5 Deal Disasters to Avoid in Future Sales


Some industries have had to do a lot of belt-tightening recently, and it shows.

Research from late 2020 shows that touches to close rose 65% from pre-COVID-19 pandemic levels. Companies have been cautious with their budgets, and as a result, deals have lengthened.

Deal disasters you’ll want your team to avoid

The silver lining is that hard times are great learning opportunities. When the selling is good, it’s all about scaling, but when there’s less margin for error, it’s easier to pinpoint where your organization isn’t up to snuff and make improvements.

That’s exactly what we’ve done. We’ve identified five common deal disasters that wreck potentially winnable deals – the low-hanging fruit when it comes to boosting win rate. Let’s have a look at what you can do to prepare and empower your team to avoid them so you can start beating that quota.

Related: Losing Big Deals? Fix These 5 Sales Process Fails

1. Not involving the decision-maker

Do your sales reps know who they’re supposed to be targeting?

Recent research indicates that at smaller sales organizations, the inability to identify decision-makers is still a major deal killer. As a sales leader, you may have the perfect view of what your ICP looks like, but you need to make sure that the same is true for your team.

Deals are 80% less likely to close when a decision-maker isn’t directly involved in the experience. So how can your team identify those decision-makers?

How to prep and empower your team

Essential collateral: buyer personas, deal milestone timelines

To ensure the right people are involved in the conversation at the correct times, you need to provide your employees with the right materials, training, and guidance.

Start by making sure that your team has access to robust buyer personas built out by sales enablement and marketing, using data from historical deals. Equally as important? Make sure that your reps are learning them. Once reps are familiar with who the ideal buyer is, they’ll have an easier time finding and engaging them.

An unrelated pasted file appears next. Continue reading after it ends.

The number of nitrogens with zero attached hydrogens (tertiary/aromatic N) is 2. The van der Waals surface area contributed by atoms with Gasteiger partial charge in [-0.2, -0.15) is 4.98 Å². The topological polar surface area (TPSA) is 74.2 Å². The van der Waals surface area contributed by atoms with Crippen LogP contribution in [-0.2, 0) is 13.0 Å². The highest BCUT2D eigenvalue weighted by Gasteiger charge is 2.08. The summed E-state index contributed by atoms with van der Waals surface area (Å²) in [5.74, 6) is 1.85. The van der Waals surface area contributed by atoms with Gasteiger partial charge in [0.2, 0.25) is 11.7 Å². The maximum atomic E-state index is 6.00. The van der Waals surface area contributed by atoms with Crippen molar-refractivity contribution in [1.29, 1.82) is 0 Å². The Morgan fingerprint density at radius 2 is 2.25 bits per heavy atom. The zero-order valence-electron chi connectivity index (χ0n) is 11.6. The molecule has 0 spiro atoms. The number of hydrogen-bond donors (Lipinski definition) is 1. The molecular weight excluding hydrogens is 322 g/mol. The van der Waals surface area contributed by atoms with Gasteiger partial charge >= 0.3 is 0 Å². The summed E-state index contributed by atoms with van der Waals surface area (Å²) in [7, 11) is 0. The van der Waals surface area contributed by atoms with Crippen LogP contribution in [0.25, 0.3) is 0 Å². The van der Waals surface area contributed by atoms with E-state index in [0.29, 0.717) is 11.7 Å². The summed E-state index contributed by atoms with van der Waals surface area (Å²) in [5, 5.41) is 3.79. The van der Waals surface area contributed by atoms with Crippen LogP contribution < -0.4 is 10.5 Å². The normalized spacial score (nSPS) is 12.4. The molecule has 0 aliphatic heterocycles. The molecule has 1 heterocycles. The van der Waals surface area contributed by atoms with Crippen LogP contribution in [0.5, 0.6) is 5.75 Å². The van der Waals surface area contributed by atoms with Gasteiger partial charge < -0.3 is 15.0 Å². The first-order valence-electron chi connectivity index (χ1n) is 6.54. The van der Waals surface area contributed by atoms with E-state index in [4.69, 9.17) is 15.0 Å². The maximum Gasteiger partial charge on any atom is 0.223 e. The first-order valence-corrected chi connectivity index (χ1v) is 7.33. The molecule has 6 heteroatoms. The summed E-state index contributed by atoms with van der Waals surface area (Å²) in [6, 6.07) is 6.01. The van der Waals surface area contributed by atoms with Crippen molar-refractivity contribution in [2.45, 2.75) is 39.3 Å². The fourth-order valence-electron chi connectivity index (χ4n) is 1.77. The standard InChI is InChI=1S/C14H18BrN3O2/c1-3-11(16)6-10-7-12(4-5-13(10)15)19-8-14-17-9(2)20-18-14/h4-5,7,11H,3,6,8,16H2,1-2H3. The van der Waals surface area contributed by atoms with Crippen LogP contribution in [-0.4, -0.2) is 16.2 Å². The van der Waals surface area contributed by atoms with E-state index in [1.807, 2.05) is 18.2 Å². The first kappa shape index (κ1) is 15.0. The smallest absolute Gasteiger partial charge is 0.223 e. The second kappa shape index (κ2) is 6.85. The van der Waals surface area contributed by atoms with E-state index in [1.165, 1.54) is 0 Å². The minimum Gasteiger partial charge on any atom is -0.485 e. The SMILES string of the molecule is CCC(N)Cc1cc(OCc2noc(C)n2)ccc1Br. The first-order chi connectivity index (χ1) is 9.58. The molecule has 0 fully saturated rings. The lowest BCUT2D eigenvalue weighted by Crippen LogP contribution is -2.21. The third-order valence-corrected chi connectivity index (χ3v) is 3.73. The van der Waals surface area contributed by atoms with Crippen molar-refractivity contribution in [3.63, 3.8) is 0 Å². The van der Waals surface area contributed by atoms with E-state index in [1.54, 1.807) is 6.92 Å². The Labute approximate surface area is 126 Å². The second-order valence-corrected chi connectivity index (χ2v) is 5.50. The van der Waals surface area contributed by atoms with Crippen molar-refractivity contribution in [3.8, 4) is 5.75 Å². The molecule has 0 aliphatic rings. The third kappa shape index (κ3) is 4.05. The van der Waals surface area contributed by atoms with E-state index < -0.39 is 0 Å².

Next, map out deal milestones for when specific DMs come into successful deals vs lost deals, or who is usually not included in lost deals. This will give sellers goals to shoot for, e.g. “Head of IT involved by deal stage 60%,” and also help them focus their energy on deals that are likely to win by recognizing deals on the wrong track.

Once reps have the materials they need, make the decision-makers a standard part of your coaching. Track which reps repeatedly have a problem getting DMs involved and coach them on it.

Ask these questions:

  • Who’s the DM in this deal and why do you think so?
  • What’s your plan to get them more involved?
  • This person didn’t turn out to be a DM, what lessons can you take out of this?

Involving decision-makers is a major part of successful sales. If you aren’t coaching reps on how to get it done, you could be losing a significant percentage of deals that would otherwise be won.

2. Overlooking the multi-threaded deal

Although your reps need to ensure they’re including the right decision-makers in their sales strategy, this doesn’t mean they should focus solely on leadership. Building rapport and doing discovery with C-levels and executives can be difficult, time-consuming, and expensive.

Taking a multi-threaded approach to deals by connecting with multiple stakeholders allows you to unlock more engagement and possibilities. The result is a better chance of winning. On average, won deals tend to have at least three people involved on the buyer’s side, including the decision-maker.

Deals with fewer than that are easily lost even if the contact is a champion for the product since they could move to another company unexpectedly, change roles, lose influence, or otherwise drop out of the buying process.

How to prep and empower your team

Essential collateral: plays or scripts with qualifying questions that round out the buying team

The average deal now has 5.8 decision-makers who need to be involved. It’s crucial to train reps to build out the buying team from the start of each deal to ensure that deals are multi-threaded.

Some reps can feel awkward trying to get other roles involved without stepping on toes. Others can act awkward and step on toes while trying to get them involved. Make sure you’re running training sessions with good tactics to bring new people into deals.